The New York Times’s Nick Bilton reports that Instagram CEO Kevin Systrom appears to have misled regulators asking about Facebook’s acquisition of his company—while under oath.
Bilton quotes anonymous Facebook and Twitter sources saying that Instagram and Twitter had a verbal agreement for a $525 million deal last March, before Facebook approached. But Systrom told regulators, “we never received any offers.”
At the end of the hearing, regulators asked Mr. Systrom a third time about other offers: if there had been “any other inquiries from third parties about a possible acquisition of Instagram” after the Facebook deal was announced. Although Twitter executives had since tried to contact Mr. Systrom, he replied, “I and the board have not received any.”
This is a sweet scoop, but the story is poorly assembled. Felix runs down several irritating examples. Here’s another I noticed:
It is unclear why Facebook didn’t mention Twitter’s interest. A clue might be found in the company’s amended S-1 filing with the Securities and Exchange Commission, outlining details of the Instagram acquisition: Dr. Talley said it used language often reserved for antitrust cases.
The wording in the updated S-1 filing, which included a termination fee of 20 percent if the deal fell through, “suggests that there really was some concern about antitrust clearance from the F.T.C.,” Dr. Talley said, referring to the Federal Trade Commission. “These antitrust questions would not have been raised if Instagram was selling to Twitter or Google.”
Well, what’s the language and the wording? And why not get at the antitrust point—presumably a motive for Systrom to dissemble—more directly and higher up?
If anything, digital technology has overwhelmed those who sought to master it. The Web may be a technological marvel, but to most people who use it for work, it functions like an old-fashioned hamster wheel, except at Internet speed.
Brian Lam was both a prince and a casualty of that realm. After interning at Wired, he became the editor of Gizmodo, Gawker Media’s gadget blog. A trained Thai boxer, he focused his aggression on cranking out enough copy to increase the site’s traffic, to a peak of 180 million page views from 13 million in the six years he was there…
And then, he burned out at age 34. He loved the ocean, but his frantic digital existence meant his surfboard was gathering cobwebs. “I came to hate the Web, hated chasing the next post or rewriting other people’s posts just for the traffic,” he told me. “People shouldn’t live like robots.”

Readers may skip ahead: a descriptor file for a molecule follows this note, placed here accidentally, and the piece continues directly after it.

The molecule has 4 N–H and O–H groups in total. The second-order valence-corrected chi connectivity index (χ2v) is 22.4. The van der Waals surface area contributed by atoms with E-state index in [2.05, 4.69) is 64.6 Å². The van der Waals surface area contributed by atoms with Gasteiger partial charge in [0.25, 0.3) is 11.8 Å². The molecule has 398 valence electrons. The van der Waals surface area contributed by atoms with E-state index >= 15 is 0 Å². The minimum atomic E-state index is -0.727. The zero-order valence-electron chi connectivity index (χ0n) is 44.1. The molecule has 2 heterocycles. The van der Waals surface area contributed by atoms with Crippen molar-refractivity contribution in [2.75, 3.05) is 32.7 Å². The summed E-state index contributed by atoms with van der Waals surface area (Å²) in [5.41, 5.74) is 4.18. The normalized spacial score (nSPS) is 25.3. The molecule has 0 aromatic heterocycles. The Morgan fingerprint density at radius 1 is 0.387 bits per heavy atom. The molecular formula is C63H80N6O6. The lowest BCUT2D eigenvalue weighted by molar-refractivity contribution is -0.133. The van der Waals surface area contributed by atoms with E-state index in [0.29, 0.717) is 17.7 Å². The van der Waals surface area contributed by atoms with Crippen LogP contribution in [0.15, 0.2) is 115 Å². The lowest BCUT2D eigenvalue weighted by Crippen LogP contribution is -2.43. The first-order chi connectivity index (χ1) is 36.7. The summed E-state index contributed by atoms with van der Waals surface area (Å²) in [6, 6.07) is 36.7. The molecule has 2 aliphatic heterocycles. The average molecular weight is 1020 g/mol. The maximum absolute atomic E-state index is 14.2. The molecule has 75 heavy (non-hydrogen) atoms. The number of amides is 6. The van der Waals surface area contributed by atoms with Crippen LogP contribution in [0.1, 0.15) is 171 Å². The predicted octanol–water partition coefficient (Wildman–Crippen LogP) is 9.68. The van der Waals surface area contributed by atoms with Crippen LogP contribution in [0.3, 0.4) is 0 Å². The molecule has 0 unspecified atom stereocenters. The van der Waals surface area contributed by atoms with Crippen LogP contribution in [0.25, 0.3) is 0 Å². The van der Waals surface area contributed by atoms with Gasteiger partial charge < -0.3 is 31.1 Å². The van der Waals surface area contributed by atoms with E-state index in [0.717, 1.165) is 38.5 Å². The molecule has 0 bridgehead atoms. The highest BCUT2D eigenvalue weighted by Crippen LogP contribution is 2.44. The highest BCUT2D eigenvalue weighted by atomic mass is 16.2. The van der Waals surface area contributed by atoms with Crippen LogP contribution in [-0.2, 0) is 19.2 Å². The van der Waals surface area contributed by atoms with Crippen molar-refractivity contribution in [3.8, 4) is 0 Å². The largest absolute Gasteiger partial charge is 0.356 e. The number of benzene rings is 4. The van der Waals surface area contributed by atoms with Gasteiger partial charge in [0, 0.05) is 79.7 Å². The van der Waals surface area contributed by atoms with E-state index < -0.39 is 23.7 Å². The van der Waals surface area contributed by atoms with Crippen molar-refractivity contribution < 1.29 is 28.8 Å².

Amen to that. Carr reports that The Wirecutter already brings in $50,000 a month in revenue and is doubling it ever three months. Very little of its revenue comes from advertising. It gets a cut when people click through its recommendations and purchase them on Amazon.
— On the paid content beat, Hulu doubled its subscribers (who pay about $7.99 a month) this year, jumping to more than 3 million from about 1.4 million a year ago.
Meantime its total revenue was up 65 percent from a year ago, which means that subscriptions are probably growing quite a bit faster than advertising, which makes sense because the paywall is newer.
It looks like by the second quarter or so of 2013, Hulu will get more money directly from subscribers than it will from advertisers.
GigaOm covers this news with a headline that says by saying “Hulu made $695M in 2012”. But it didn’t. In business, “made” means “earned,” as in net income. Hulu’s $695 million is revenue. It very likely won’t make any money this year.Ryan Chittum is a former Wall Street Journal reporter, and deputy editor of The Audit, CJR's business section. If you see notable business journalism, give him a heads-up at firstname.lastname@example.org. Follow him on Twitter at @ryanchittum. Tags: Facebook, Hulu, Instagram, Twitter, Wirecutter